Monday, September 22, 2014
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McNabb on PTI

Donovan McNabb went on ESPN's Pardon the Interruption today, and even though he was interviewed by friend Mike Wilbon, we'll probably have to wait a few more months before the ex-Eagles quarterback gives his honest feelings about being traded to the Redskins.

McNabb on PTI

Donovan McNabb hopes Eagles fans will cheer for him when the Redskins play here. (Steven M. Falk/Staff file photo)
Donovan McNabb hopes Eagles fans will cheer for him when the Redskins play here. (Steven M. Falk/Staff file photo)

Donovan McNabb went on ESPN's Pardon the Interruption today, and even though he was interviewed by friend Mike Wilbon, we'll probably have to wait a few more months before the ex-Eagles quarterback gives his honest feelings about being traded to the Redskins.

On second thought, that will probably never happen.

PTI's five-minute interview format, of course, didn't allow for anything expansive.

Wilbon, the Philly-hater that he is, asked McNabb about the drama of the city's sports scene and its reaction to his being dealt.

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"People still kind of question why I had to go through that all throughout my career," McNabb said, apparently referring to the "drama" portion of Wilbon's question. "I really didn't focus on that then and I'm definitely not focusing on it now."

McNabb and Wilbon, a Washington Post columnist, have a long-standing relationship. In fact, Wilbon's pretty much the only working journalist that McNabb has confided in. But it's really not a sportswriter-athlete relationship. The Chicago natives have become friends over the years and even Wilbon finally admitted that he can't, in essence, cover McNabb without being biased.

I guess that vow didn't restrict him from having McNabb on his show. Wilbon asked his buddy if he was surprised that the Eagles would trade him to a division rival and whether he would try to come back and haunt the Birds.

"Yes, I was surprised," McNabb said. "Being with an organization for 11 years you would hope that somehow if they made that decision they would take care of you. I don't look at it as haunting. I look at it as an opportunity for me to move into another organization and try and turn that organization around."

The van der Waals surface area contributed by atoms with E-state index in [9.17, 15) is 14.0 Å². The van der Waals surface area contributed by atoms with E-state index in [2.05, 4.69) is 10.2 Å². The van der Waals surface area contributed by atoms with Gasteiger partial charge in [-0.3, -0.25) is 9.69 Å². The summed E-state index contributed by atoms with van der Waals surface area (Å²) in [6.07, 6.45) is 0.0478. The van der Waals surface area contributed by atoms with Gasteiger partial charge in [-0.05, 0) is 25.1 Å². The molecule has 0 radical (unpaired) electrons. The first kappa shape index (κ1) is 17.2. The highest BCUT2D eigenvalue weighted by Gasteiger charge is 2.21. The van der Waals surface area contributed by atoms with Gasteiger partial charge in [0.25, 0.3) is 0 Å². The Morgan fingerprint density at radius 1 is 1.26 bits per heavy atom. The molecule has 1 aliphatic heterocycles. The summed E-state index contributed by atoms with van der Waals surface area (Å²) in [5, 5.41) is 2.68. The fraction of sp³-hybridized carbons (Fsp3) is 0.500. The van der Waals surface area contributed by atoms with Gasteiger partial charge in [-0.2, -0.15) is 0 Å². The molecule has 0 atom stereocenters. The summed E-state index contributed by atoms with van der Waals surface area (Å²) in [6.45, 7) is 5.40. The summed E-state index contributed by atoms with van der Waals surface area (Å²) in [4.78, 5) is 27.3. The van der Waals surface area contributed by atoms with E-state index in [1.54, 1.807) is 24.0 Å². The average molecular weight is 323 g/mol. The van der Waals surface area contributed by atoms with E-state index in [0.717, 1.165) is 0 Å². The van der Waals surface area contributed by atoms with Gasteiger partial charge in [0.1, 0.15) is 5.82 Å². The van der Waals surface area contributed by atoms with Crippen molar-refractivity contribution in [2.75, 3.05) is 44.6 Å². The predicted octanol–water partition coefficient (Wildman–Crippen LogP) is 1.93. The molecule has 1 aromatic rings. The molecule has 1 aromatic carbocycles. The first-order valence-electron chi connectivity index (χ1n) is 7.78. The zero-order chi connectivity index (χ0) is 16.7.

McNabb once again spoke about playing for coach Mike Shanahan, who helped guide an older John Elway over the hump and to finally win a Super Bowl in Denver. "His career is pretty similar to mine -- making it to conference titles, he making a little further in Super Bowls, but not winning it," McNabb said. "And people saying he's not able to do it and he's not able to win the big game and thinking that maybe we should draft a young guy. I guess they kind of went to their senses of staying with him."

Co-host Tony Kornheiser asked McNabb if he thought he would be booed or cheered upon his return to Lincoln Financial Field.

"I hope I will be cheered," McNabb said. "I think the thing that I've been able to accomplish overweigh the feelings that some may have had. I think a lot of times people focus so much on the low percentage of people that call into radio stations to vent, to feel like they need to get something off their chests, or people who want to write articles about how their neighbor is feeling or somebody at the local gym sitting in the sauna."

Kornheiser then posed the following query to McNabb: Why would the Eagles trade him within the division unless they thought he was done?

"I don't think we'll ever find the answer until it's all said and done," McNabb said. 

The new Redskins quarterback then ended his interview with a parting shot: "Thank you, guys, for having me and you have a splendid evening," he said.

Wilbon giggled.

You can watch video of the segment below.

Jeff McLane Inquirer Staff Writer
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Birds' Eye View is the Inquirer's blog covering all things Philadelphia Eagles and the NFL.

Jeff McLane Inquirer Staff Writer
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